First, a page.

We often think of exports and imports as things made in one country and consumed in another – I export cars to you and import socks you’ve made. In fact, the majority of UK exports and imports are now made up of goods or services that are themselves inputs into production – I export engines to your car factory and import cotton to make into socks. This sort of trade is particularly important for understanding the UK’s trade with the EU. Over half of the UK’s imports from the EU are of such intermediate goods and services, as are nearly 70% of our exports to the EU. These shares have also been growing over time.
This pattern of interdependence is crucial for understanding trade policy. Outside the single market and customs union, UK trade would still be affected not only by the trade deals it strikes with other countries but also by the trade deals the EU has with third parties. Moreover, in such an interdependent world, multilateral trade agreements are much more valuable than bilateral ones. As a result, even if the UK decides to make its own way in striking future trade deals, it will still pay to coordinate its efforts with others – including the EU.
Globalisation, and the accompanying internalisation of firms’ supply chains that has occurred over recent decades, have changed the way we should think about trade flows and in particular the UK’s trade with the EU. It is increasingly the case that countries’ exports embody imports from abroad, whether in the form of imported raw materials, components or business services.
Supply chains play a particularly important role in UK-EU trade. Not only is the EU the UK’s largest source of imports (accounting for 54% of the total in 2016), but a majority of these imports now take the form of intermediate goods and services. These are goods or services that add to the value of a product which firms then sell either for further processing or for final consumption. Tin used to produce a can is an intermediate good. A tin of beans sold to a supermarket for sale to consumers is not.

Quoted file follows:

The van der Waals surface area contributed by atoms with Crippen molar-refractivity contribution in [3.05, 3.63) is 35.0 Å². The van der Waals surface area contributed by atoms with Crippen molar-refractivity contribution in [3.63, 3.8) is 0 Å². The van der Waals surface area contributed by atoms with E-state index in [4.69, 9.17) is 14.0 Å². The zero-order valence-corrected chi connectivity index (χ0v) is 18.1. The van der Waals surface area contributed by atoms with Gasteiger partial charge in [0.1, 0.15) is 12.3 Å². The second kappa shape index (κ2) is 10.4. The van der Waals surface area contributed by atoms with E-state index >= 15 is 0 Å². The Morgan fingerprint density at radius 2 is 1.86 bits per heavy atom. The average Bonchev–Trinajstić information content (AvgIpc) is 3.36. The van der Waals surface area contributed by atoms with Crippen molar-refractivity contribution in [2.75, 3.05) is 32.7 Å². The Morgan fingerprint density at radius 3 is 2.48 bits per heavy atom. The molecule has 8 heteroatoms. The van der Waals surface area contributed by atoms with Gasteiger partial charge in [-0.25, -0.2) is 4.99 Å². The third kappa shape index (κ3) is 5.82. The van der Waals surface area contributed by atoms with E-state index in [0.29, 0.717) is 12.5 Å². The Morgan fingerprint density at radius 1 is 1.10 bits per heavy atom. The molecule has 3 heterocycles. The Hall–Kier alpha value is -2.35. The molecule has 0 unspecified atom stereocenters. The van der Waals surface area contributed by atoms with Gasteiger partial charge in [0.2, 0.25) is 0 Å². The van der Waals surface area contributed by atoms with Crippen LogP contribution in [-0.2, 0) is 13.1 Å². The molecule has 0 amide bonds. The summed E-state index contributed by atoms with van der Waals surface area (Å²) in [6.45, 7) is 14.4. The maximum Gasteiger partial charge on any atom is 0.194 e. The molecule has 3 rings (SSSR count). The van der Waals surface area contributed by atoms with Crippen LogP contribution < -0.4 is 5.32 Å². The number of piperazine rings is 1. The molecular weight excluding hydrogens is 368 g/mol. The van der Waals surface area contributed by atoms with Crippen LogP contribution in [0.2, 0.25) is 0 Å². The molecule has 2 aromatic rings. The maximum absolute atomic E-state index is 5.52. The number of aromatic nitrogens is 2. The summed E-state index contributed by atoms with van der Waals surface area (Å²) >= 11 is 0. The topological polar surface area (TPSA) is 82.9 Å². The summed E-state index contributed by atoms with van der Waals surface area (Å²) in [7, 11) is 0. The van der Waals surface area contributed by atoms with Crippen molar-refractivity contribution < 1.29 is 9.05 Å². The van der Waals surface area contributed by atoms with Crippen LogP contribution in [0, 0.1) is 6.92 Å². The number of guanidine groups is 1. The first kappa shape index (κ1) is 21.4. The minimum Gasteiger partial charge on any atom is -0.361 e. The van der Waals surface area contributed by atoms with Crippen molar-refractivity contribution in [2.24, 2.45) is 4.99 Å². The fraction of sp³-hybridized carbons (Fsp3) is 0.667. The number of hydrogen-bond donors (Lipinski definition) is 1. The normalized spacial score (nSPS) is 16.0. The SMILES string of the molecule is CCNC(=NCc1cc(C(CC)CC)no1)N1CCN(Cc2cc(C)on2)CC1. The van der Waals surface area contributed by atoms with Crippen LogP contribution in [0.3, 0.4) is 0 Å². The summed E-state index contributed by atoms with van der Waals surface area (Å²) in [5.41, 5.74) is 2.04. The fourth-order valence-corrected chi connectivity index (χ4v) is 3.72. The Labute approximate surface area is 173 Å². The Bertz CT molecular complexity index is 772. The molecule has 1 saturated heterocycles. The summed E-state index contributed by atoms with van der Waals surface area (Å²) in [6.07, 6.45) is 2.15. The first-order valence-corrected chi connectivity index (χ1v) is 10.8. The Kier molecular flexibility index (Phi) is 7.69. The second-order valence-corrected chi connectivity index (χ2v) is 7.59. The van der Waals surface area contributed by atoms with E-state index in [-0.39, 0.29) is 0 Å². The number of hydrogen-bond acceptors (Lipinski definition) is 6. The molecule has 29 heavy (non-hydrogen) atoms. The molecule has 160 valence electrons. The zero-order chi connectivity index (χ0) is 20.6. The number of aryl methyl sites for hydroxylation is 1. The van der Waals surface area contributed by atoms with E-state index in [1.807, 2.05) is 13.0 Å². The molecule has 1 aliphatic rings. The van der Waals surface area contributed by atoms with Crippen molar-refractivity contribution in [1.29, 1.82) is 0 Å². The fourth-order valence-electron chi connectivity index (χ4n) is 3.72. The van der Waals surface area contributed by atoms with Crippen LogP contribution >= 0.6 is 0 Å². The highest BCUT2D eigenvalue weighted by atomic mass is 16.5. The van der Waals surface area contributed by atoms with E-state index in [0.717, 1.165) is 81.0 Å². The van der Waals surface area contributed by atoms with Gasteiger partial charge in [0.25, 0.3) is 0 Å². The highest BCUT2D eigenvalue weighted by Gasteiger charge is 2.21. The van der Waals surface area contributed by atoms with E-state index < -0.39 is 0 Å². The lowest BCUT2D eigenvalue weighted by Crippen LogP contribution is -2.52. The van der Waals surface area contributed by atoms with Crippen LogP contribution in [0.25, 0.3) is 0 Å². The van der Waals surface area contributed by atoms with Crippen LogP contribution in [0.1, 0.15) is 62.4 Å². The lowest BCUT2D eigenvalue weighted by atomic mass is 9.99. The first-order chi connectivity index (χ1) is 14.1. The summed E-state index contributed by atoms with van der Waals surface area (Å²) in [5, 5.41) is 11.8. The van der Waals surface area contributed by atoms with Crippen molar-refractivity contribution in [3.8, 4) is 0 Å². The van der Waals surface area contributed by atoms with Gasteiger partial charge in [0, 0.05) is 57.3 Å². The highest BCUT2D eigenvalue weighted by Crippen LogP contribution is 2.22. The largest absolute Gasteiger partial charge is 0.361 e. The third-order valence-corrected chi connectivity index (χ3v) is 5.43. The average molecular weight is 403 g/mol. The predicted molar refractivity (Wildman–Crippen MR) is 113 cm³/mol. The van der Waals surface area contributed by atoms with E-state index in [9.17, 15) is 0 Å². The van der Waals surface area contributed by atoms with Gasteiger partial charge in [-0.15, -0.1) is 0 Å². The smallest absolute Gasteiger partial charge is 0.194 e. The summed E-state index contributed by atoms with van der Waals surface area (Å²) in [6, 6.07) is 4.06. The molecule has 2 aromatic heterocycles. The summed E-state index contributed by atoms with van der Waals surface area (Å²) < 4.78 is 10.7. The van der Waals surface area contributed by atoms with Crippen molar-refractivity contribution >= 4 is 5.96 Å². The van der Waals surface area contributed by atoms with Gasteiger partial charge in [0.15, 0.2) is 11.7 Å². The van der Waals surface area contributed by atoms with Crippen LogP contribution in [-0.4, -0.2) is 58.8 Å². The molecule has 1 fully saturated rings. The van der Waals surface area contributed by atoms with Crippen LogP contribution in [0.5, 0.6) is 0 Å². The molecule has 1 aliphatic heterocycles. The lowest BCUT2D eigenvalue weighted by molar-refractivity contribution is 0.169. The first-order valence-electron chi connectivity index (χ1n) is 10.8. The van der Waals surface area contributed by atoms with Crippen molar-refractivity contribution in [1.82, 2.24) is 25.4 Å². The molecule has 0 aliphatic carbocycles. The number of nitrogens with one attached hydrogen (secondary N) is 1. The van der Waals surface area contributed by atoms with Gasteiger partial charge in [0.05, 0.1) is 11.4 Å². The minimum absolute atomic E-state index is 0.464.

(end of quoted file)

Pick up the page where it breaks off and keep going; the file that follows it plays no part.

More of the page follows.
Nearly 70% of the UK’s exports to the EU take the form of intermediate inputs to production of other goods and services. The relative importance of the EU in the UK’s trade thus largely reflects the role UK industries play in EU-wide supply chains.
Figure 1 shows the importance of intermediate goods and services in the UK’s trade with EU and non-EU countries, and how this has changed over time, using figures calculated from the World Input-Output Database. The share of goods and services imported from the EU that are used in the production of UK goods and services rose from 51% in 2000 to 56% in 2014. The remainder was made up of goods and services intended for final consumption.
Figure 1. Share of intermediate goods and services in the UK’s imports and exports, 2000–14
The share of intermediate inputs in imports from the EU is similar to (in fact slightly lower than) their share in imports from the rest of the world. However, intermediate goods and services tend to be more important in the UK’s exports to the EU than in its exports to other destinations. The share of the EU’s imports from the UK that were intermediate goods and services was 69% in 2014 (having increased from 61% in 2000).
In total, 9.3% of the UK’s inputs are sourced from the EU. However, the degree to which different UK industries make use of inputs imported from the EU varies greatly (Figure 2). They are most important for UK manufacturers, who obtain 16% of their inputs from the EU, followed by healthcare and agriculture, which obtain 13% and 11% of their inputs from the EU respectively. Inputs from the EU are, perhaps unsurprisingly, less important for service industries such as real estate. Within the manufacturing sector, the industries that make most use of EU inputs are motor vehicles, pharmaceuticals, chemicals and electronics – incidentally, industries which also tend to export relatively more of their output to the EU.
Looking instead at the importance of UK inputs for industries in the rest of the EU, the first thing to note is that the UK is a much less important source of inputs for the EU than vice versa. For example, manufacturing firms in the rest of the EU only obtain 1.5% of their inputs from the UK. One industry in which UK inputs are noticeably more important than others, however, is financial intermediation: 3.3% of inputs to the rest of the EU’s financial intermediation sector come from the UK. The total proportion of the EU’s inputs sourced from the UK is 1.4%.